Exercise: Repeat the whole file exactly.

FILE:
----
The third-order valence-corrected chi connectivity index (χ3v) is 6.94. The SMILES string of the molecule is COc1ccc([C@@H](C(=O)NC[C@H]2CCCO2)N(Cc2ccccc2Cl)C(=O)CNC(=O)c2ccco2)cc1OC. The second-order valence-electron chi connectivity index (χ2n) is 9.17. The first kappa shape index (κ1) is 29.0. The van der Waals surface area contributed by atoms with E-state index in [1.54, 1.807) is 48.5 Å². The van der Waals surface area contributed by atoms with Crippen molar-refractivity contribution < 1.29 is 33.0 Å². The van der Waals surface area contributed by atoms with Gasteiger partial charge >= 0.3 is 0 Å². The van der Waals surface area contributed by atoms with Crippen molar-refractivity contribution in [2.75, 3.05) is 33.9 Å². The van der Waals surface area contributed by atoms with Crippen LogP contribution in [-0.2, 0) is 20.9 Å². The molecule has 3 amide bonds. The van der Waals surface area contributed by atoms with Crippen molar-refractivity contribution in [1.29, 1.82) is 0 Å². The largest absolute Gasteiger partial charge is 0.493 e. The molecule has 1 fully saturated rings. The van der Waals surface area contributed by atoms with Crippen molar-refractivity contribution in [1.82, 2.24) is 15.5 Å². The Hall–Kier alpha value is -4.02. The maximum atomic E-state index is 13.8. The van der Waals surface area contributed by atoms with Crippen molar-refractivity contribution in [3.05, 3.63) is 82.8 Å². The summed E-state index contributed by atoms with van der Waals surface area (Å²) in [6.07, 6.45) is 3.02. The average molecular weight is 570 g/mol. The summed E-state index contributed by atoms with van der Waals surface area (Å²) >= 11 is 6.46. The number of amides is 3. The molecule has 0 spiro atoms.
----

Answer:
The third-order valence-corrected chi connectivity index (χ3v) is 6.94. The SMILES string of the molecule is COc1ccc([C@@H](C(=O)NC[C@H]2CCCO2)N(Cc2ccccc2Cl)C(=O)CNC(=O)c2ccco2)cc1OC. The second-order valence-electron chi connectivity index (χ2n) is 9.17. The first kappa shape index (κ1) is 29.0. The van der Waals surface area contributed by atoms with E-state index in [1.54, 1.807) is 48.5 Å². The van der Waals surface area contributed by atoms with Crippen molar-refractivity contribution < 1.29 is 33.0 Å². The van der Waals surface area contributed by atoms with Gasteiger partial charge >= 0.3 is 0 Å². The van der Waals surface area contributed by atoms with Crippen molar-refractivity contribution in [2.75, 3.05) is 33.9 Å². The van der Waals surface area contributed by atoms with Crippen LogP contribution in [-0.2, 0) is 20.9 Å². The molecule has 3 amide bonds. The van der Waals surface area contributed by atoms with Crippen molar-refractivity contribution in [1.29, 1.82) is 0 Å². The largest absolute Gasteiger partial charge is 0.493 e. The molecule has 1 fully saturated rings. The van der Waals surface area contributed by atoms with Crippen molar-refractivity contribution in [1.82, 2.24) is 15.5 Å². The Hall–Kier alpha value is -4.02. The maximum atomic E-state index is 13.8. The van der Waals surface area contributed by atoms with Crippen molar-refractivity contribution in [3.05, 3.63) is 82.8 Å². The summed E-state index contributed by atoms with van der Waals surface area (Å²) in [6.07, 6.45) is 3.02. The average molecular weight is 570 g/mol. The summed E-state index contributed by atoms with van der Waals surface area (Å²) >= 11 is 6.46. The number of amides is 3. The molecule has 0 spiro atoms.